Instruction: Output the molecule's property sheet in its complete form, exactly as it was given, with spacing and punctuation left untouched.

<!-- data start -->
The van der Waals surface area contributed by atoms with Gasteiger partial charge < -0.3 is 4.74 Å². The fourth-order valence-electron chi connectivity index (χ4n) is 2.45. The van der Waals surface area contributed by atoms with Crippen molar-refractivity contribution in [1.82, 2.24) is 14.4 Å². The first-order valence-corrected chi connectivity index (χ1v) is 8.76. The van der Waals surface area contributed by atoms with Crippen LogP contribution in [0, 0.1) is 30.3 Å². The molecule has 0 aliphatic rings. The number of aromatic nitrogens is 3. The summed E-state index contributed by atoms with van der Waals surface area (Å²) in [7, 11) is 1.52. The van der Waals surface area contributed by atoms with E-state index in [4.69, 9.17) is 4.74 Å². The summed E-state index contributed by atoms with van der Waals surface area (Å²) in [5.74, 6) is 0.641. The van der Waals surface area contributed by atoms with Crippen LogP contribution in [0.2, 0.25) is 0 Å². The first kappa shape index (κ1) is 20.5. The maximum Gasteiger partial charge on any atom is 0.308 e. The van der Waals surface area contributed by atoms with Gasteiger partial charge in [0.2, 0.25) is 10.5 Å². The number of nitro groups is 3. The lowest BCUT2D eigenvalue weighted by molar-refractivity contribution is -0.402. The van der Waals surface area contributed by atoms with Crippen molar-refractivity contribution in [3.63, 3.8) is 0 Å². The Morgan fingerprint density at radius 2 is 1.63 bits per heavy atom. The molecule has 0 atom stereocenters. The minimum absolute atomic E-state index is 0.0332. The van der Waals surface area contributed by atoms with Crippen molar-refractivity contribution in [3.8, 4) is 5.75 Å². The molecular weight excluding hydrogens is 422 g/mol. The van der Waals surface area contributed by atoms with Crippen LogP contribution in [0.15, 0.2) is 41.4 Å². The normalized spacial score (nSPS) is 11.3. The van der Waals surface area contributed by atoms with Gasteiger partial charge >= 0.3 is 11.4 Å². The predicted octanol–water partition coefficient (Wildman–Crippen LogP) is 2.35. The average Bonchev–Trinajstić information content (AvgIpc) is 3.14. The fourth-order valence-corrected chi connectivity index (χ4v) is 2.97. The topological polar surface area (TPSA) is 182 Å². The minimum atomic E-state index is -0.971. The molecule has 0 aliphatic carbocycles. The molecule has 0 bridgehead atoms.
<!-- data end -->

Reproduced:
The van der Waals surface area contributed by atoms with Gasteiger partial charge < -0.3 is 4.74 Å². The fourth-order valence-electron chi connectivity index (χ4n) is 2.45. The van der Waals surface area contributed by atoms with Crippen molar-refractivity contribution in [1.82, 2.24) is 14.4 Å². The first-order valence-corrected chi connectivity index (χ1v) is 8.76. The van der Waals surface area contributed by atoms with Crippen LogP contribution in [0, 0.1) is 30.3 Å². The molecule has 0 aliphatic rings. The number of aromatic nitrogens is 3. The summed E-state index contributed by atoms with van der Waals surface area (Å²) in [7, 11) is 1.52. The van der Waals surface area contributed by atoms with E-state index in [4.69, 9.17) is 4.74 Å². The summed E-state index contributed by atoms with van der Waals surface area (Å²) in [5.74, 6) is 0.641. The van der Waals surface area contributed by atoms with Crippen LogP contribution in [0.2, 0.25) is 0 Å². The first kappa shape index (κ1) is 20.5. The maximum Gasteiger partial charge on any atom is 0.308 e. The van der Waals surface area contributed by atoms with Gasteiger partial charge in [0.2, 0.25) is 10.5 Å². The number of nitro groups is 3. The lowest BCUT2D eigenvalue weighted by molar-refractivity contribution is -0.402. The van der Waals surface area contributed by atoms with Crippen molar-refractivity contribution in [3.63, 3.8) is 0 Å². The Morgan fingerprint density at radius 2 is 1.63 bits per heavy atom. The molecule has 0 atom stereocenters. The minimum absolute atomic E-state index is 0.0332. The van der Waals surface area contributed by atoms with Crippen molar-refractivity contribution in [3.8, 4) is 5.75 Å². The molecular weight excluding hydrogens is 422 g/mol. The van der Waals surface area contributed by atoms with Crippen LogP contribution in [0.15, 0.2) is 41.4 Å². The normalized spacial score (nSPS) is 11.3. The van der Waals surface area contributed by atoms with Gasteiger partial charge >= 0.3 is 11.4 Å². The predicted octanol–water partition coefficient (Wildman–Crippen LogP) is 2.35. The average Bonchev–Trinajstić information content (AvgIpc) is 3.14. The fourth-order valence-corrected chi connectivity index (χ4v) is 2.97. The topological polar surface area (TPSA) is 182 Å². The minimum atomic E-state index is -0.971. The molecule has 0 aliphatic carbocycles. The molecule has 0 bridgehead atoms.